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A screen grab taken from Now TV on 15 October shows police officers assaulting a pro-democracy protester (on the ground) during clashes in Hong Kong.Authorities in Hong Kong launched an investigation on Wednesday into a television news video that appeared to show police officers leading a pro-democracy activist around a dark corner, forcing the handcuffed man to the ground and repeatedly kicking him as he curled into a ball.

Outrage over the purported beating — following clashes between security forces and demonstrators — swiftly became a new rallying point for protest groups trying to remain on the streets despite increasing crackdowns and a decline in numbers.

Protests broke out late last month over plans by Beijing to vet candidates for elections. The mass demonstrations, which have clogged highways and encircled government buildings, soon grew into a wider challenge over China's ability to dictate political affairs and freedoms in the former British colony.

The TVB channel said the incident was filmed in the early hours Wednesday as police cleared a road tunnel near the main protest site, arresting 45 protesters and using pepper spray on many others who refused to get out of the way.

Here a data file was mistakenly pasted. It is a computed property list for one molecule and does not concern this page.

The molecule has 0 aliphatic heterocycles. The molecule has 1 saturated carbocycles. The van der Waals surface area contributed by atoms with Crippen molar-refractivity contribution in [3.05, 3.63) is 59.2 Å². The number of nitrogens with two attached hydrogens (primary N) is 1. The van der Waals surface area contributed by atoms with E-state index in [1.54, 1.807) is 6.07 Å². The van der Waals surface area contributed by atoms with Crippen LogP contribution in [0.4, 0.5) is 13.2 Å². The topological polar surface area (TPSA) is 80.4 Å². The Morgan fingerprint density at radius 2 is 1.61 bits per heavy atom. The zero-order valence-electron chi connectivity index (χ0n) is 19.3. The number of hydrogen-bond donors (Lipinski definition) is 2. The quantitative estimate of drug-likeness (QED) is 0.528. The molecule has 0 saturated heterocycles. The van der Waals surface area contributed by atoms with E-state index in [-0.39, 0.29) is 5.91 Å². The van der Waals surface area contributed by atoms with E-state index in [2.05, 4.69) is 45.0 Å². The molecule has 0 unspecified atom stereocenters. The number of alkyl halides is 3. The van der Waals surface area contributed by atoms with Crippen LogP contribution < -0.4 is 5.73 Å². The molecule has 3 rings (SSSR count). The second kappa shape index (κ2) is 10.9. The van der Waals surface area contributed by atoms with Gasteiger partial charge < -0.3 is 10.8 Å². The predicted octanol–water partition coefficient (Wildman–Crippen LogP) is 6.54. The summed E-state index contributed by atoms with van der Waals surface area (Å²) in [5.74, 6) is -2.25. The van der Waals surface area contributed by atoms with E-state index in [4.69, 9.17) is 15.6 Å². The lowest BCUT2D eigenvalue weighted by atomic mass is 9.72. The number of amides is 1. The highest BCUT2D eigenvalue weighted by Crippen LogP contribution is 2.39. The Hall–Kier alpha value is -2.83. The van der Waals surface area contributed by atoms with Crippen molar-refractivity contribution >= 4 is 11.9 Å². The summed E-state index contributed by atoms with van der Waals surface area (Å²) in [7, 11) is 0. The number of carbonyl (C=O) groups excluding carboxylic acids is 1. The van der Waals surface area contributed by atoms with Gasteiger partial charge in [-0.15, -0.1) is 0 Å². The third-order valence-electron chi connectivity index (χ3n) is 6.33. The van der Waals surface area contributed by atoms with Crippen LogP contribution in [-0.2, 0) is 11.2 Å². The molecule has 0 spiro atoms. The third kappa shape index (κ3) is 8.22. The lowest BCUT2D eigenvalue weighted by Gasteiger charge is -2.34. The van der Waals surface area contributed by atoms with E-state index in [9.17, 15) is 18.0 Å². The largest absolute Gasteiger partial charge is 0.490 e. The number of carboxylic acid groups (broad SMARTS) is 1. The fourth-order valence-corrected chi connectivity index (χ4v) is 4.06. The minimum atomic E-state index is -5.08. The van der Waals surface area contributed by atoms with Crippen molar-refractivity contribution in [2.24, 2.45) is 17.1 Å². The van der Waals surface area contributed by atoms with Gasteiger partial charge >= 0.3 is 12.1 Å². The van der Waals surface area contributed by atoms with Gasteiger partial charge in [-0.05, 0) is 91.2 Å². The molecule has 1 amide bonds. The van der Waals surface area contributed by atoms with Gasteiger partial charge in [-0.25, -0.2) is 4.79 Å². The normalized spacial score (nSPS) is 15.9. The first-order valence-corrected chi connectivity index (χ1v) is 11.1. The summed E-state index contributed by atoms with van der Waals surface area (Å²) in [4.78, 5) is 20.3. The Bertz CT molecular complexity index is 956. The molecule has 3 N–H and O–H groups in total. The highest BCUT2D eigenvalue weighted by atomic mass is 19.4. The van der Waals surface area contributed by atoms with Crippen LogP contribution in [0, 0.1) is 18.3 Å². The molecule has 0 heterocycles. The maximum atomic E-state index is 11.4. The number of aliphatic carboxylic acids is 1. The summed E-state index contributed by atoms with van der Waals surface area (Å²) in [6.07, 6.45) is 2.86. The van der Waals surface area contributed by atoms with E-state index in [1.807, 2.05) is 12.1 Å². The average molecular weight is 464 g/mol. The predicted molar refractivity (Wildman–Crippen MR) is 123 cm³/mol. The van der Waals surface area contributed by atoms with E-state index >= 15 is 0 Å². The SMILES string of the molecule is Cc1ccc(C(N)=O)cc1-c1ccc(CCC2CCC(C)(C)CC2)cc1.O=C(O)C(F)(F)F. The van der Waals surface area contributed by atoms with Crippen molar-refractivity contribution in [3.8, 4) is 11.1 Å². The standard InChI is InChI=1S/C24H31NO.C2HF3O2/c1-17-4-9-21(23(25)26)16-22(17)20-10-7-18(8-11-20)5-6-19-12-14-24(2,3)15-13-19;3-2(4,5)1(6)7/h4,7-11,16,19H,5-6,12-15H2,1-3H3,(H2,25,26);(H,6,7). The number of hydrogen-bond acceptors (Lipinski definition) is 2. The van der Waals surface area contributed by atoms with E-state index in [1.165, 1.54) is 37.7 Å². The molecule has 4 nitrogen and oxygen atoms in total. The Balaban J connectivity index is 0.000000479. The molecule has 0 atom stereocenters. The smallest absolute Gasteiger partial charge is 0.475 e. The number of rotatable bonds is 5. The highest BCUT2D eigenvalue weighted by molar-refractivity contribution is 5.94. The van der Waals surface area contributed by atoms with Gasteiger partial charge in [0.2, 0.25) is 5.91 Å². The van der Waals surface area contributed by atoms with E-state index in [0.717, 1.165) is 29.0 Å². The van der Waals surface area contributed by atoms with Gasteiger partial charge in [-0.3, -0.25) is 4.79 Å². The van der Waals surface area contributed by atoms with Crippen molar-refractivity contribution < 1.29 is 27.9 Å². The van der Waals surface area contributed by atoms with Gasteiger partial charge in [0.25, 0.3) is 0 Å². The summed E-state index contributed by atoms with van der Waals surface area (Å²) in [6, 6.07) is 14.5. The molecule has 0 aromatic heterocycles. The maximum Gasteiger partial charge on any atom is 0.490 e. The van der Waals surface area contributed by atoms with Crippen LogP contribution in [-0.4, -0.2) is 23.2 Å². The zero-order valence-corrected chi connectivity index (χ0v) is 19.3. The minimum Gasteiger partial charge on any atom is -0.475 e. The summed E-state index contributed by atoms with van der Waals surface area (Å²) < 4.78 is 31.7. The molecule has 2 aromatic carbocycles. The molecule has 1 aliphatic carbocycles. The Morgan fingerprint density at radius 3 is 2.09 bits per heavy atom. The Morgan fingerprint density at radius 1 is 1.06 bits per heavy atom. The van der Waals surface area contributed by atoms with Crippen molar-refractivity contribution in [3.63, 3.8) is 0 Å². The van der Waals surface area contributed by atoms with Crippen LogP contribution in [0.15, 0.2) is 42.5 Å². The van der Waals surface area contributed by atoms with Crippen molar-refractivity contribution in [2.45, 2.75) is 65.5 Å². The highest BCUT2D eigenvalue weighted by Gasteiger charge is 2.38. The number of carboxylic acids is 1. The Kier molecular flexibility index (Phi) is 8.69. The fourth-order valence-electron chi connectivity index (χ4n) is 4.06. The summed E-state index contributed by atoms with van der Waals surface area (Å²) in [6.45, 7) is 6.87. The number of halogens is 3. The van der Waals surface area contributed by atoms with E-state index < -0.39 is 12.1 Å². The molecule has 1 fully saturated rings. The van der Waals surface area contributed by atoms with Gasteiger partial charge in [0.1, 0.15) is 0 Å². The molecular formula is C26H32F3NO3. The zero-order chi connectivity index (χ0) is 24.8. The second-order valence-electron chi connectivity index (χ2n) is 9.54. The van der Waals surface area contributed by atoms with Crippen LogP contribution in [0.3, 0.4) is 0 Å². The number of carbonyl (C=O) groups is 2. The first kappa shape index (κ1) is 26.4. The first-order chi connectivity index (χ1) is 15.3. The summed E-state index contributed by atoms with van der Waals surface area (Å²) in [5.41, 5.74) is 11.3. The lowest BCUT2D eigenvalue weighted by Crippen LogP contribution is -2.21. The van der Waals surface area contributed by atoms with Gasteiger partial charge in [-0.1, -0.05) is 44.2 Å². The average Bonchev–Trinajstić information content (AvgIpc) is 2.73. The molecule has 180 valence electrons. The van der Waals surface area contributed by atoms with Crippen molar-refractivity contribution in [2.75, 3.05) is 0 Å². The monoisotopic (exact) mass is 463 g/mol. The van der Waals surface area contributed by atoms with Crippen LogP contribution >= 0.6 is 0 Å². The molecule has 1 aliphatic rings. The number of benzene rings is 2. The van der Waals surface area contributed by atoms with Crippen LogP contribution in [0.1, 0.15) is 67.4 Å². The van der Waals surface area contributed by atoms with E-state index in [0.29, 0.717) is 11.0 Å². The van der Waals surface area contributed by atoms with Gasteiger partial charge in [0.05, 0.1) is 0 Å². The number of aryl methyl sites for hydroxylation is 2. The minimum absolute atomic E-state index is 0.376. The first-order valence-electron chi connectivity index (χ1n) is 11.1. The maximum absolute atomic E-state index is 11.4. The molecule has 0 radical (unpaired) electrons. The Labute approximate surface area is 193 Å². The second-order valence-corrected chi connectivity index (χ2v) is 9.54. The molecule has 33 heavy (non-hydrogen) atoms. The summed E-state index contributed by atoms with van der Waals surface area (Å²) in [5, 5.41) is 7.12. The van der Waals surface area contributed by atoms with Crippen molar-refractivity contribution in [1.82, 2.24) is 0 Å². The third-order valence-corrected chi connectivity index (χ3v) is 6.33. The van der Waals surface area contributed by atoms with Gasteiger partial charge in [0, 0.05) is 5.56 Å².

At least 10 protesters and five police officers were reported injured in the clashes, the worst violence since police used tear gas on protesters more than two weeks ago.

But it was the video that dominated attention, provoking condemnation from protest leaders, pro-democracy legislators and human rights groups. It appeared to show seven police officers leading a protester away, before several of them kicked him on the ground for around four minutes.

Several thousand people converged on the main protest site on Wednesday evening to hear their leaders demand the arrest of the police officers and urge supporters to continue the struggle.

The man in the video was identified as Ken Tsang Kin-chui, a social worker and member of the pro-democracy Civic Party. A photograph of Tsang was later released by activists, showing bruising around his face, neck and back.

Dennis Kwok, one of Tsang's lawyers and a legislator from theCivic Party, said Tsang also bore several marks on his backs consistent with beating by a police baton. Kwok said his client had complained of being hit on the head at the police station.

"To be fair, most of the police have behaved with restraint since the Occupy Central movement began, but yesterday really shattered the image of the police," he said. "There is no denying that police have been handling a very difficult situation, but what happened to Mr. Tsang has no justification."

With tempers frayed on the streets, meanwhile, efforts resumed to start talks between the government and student leaders.

The secretary for constitutional and mainland affairs, Raymond Tam Chi-yuen, said the government has used a "middleman" to contact the Federation of Students, one of the groups organising the protests, in a bid to open direct dialogue. The government called off planned talks last week, saying the students' demands were not realistic and insisting they end their occupation of the streets before negotiating.